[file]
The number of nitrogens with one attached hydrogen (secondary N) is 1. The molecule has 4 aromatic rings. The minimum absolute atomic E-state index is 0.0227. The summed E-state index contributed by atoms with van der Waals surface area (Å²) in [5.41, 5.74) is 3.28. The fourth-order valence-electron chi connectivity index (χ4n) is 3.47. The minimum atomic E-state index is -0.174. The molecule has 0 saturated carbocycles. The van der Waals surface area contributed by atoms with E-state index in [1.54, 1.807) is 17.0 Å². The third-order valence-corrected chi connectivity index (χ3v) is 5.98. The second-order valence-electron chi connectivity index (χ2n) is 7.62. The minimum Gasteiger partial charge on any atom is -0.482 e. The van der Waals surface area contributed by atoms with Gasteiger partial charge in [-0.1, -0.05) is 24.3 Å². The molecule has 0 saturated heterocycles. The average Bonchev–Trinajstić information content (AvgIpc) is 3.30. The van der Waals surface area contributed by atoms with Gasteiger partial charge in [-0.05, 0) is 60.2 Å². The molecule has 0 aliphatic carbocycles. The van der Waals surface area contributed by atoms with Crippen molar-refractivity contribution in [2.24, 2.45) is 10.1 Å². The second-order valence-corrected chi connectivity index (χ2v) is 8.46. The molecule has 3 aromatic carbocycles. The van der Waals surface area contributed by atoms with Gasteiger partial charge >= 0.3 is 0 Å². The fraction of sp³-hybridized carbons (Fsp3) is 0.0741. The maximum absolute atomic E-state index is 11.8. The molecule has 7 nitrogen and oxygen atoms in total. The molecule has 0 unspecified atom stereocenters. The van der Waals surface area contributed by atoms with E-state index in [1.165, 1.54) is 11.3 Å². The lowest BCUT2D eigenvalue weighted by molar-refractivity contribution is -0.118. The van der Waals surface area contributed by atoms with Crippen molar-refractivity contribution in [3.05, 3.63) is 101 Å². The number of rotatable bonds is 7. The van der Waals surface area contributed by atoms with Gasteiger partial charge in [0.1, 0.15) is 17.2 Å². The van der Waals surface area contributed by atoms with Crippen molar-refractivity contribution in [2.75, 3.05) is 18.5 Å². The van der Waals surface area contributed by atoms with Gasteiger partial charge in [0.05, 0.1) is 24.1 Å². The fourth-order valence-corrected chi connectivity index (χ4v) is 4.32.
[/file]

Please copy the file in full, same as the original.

The number of nitrogens with one attached hydrogen (secondary N) is 1. The molecule has 4 aromatic rings. The minimum absolute atomic E-state index is 0.0227. The summed E-state index contributed by atoms with van der Waals surface area (Å²) in [5.41, 5.74) is 3.28. The fourth-order valence-electron chi connectivity index (χ4n) is 3.47. The minimum atomic E-state index is -0.174. The molecule has 0 saturated carbocycles. The van der Waals surface area contributed by atoms with E-state index in [1.54, 1.807) is 17.0 Å². The third-order valence-corrected chi connectivity index (χ3v) is 5.98. The second-order valence-electron chi connectivity index (χ2n) is 7.62. The minimum Gasteiger partial charge on any atom is -0.482 e. The van der Waals surface area contributed by atoms with Gasteiger partial charge in [-0.1, -0.05) is 24.3 Å². The molecule has 0 saturated heterocycles. The average Bonchev–Trinajstić information content (AvgIpc) is 3.30. The van der Waals surface area contributed by atoms with Gasteiger partial charge in [-0.05, 0) is 60.2 Å². The molecule has 0 aliphatic carbocycles. The van der Waals surface area contributed by atoms with Crippen molar-refractivity contribution in [2.24, 2.45) is 10.1 Å². The second-order valence-corrected chi connectivity index (χ2v) is 8.46. The molecule has 3 aromatic carbocycles. The van der Waals surface area contributed by atoms with Gasteiger partial charge >= 0.3 is 0 Å². The fraction of sp³-hybridized carbons (Fsp3) is 0.0741. The maximum absolute atomic E-state index is 11.8. The molecule has 7 nitrogen and oxygen atoms in total. The molecule has 0 unspecified atom stereocenters. The van der Waals surface area contributed by atoms with E-state index in [1.165, 1.54) is 11.3 Å². The lowest BCUT2D eigenvalue weighted by molar-refractivity contribution is -0.118. The van der Waals surface area contributed by atoms with Crippen molar-refractivity contribution in [3.05, 3.63) is 101 Å². The number of rotatable bonds is 7. The van der Waals surface area contributed by atoms with Gasteiger partial charge in [0.1, 0.15) is 17.2 Å². The van der Waals surface area contributed by atoms with Crippen molar-refractivity contribution in [2.75, 3.05) is 18.5 Å². The van der Waals surface area contributed by atoms with Gasteiger partial charge in [0.05, 0.1) is 24.1 Å². The fourth-order valence-corrected chi connectivity index (χ4v) is 4.32.